Luckily, Everton didn’t read the script. “Semi-finals are traditionally tense and nervous, but we came out and played well”, Royle said afterwards. He was right. The Blues came roaring out of the traps, with Anders Limpar forcing three saves from Ian Walker within the first ten minutes. The Swede undertook a one-man crusade to see Everton through, while Hinchcliffe’s always excellent set pieces were keeping Walker busy. Stuart Nethercott, out of position and tasked with containing Limpar, was tied up in knots. And yet Spurs survived. After all their tribulations, were they destined for glory?
Not if Hinchcliffe had anything to do with it. On 35 minutes, his inswinging corner was met at the front post by Jackson, whose header was too hot for Walker to handle. The Evertonians packing Elland Road had already been making plenty of noise, but the goal sent it up a notch. Almost immediately, Sheringham headed wide to remind the Blues that a one-goal lead is finite.
Yet the favourites were struggling to lay a glove on the royal blue heavyweights, bound by a collective spirit and driven by a dogged determination to succeed. When Walker made a mistake in the second half, fluffing a free-kick, Rideout pounced. His effort was poor, but Walker spilled, and Graham Stuart had the simple task of slotting the ball into the back of the net. A couple of Everton fans came onto the pitch to celebrate.
But this is Everton, remember. There had to be a twist. Klinsmann sent a looping header into Sheringham’s path and the English striker crumpled under Watson’s challenge. Penalty. It was an undeserved punishment for Watson, who had been a colossus alongside David Unsworth, considering the fact he had barely trained at all. Klinsmann took a long run-up and slotted his penalty into the left corner to reduce the deficit by half. Everton had conceded for the first (and only) time in the FA Cup that season. Spurs fans began to believe that a comeback reminiscent of the one at the Dell in the fifth round was possible.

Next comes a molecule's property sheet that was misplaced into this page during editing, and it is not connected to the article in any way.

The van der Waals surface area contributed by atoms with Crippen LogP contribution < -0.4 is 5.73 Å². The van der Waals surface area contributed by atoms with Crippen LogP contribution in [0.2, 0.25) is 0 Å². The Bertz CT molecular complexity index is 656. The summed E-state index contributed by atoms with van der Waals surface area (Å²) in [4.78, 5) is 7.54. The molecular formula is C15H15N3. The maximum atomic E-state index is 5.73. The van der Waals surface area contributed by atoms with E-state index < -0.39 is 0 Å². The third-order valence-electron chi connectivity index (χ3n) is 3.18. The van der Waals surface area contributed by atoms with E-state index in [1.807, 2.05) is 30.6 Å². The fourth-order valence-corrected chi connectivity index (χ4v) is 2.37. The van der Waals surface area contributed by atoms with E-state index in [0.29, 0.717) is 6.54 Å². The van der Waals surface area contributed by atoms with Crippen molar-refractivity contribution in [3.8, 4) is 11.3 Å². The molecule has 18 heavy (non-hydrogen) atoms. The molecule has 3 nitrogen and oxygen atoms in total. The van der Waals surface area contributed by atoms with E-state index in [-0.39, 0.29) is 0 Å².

Enter Amokachi. The scorer of the first ever Champions League goal had only managed one strike in a torrid first season at Everton. It was not for a lack of trying, nor a lack of encouragement, but it seemed the Nigerian World Cup star would not make an impact in England. Thanks to his own intervention, Amokachi’s impact would go down in Everton folklore.
Nick Barmby (note: booooooo) had a shot blocked, before the tie was decided. Neville Southall made a superb save to deny Nethercott, and Everton burst forward on the counter. Limpar fed the ball to Horne, who laid it off for Stuart to provide the cross. At the back post, Amokachi powered ahead of two defenders and headed the ball in off the turf. The Evertonians were delighted, but no smile was bigger than Amokachi’s.
Everton’s last Elland Road trip in the FA Cup semi-finals had been in 1980, for a surprise defeat to West Ham. Since then, they had won 10 of their 11 semi-finals. Thanks mostly to Limpar, the run was extended to 11 in 12. The midfielder burst forward again, the Spurs midfield and defence trailing in his wake. Limpar slid the ball into space and Gary Ablett, steaming on to it, lurched and crossed the ball in one fluid motion. Again, Amokachi found himself in space. Again, he made no mistake, finishing high over Walker and into the net to seal a comprehensive win.
The Everton fans streamed onto the pitch after full-time to celebrate with their heroes, though some were caught up in scraps with dejected and infuriated Spurs supporters. The most important scrap of all had been won on a knockout. Spurs had come at Everton, and been suckerpunched. The Royle revolution had borne fruit and, with the Dogs of War setting their eyes on Wembley glory, nobody would stand in their way. As Amokachi proved, for once fate was on Everton’s side.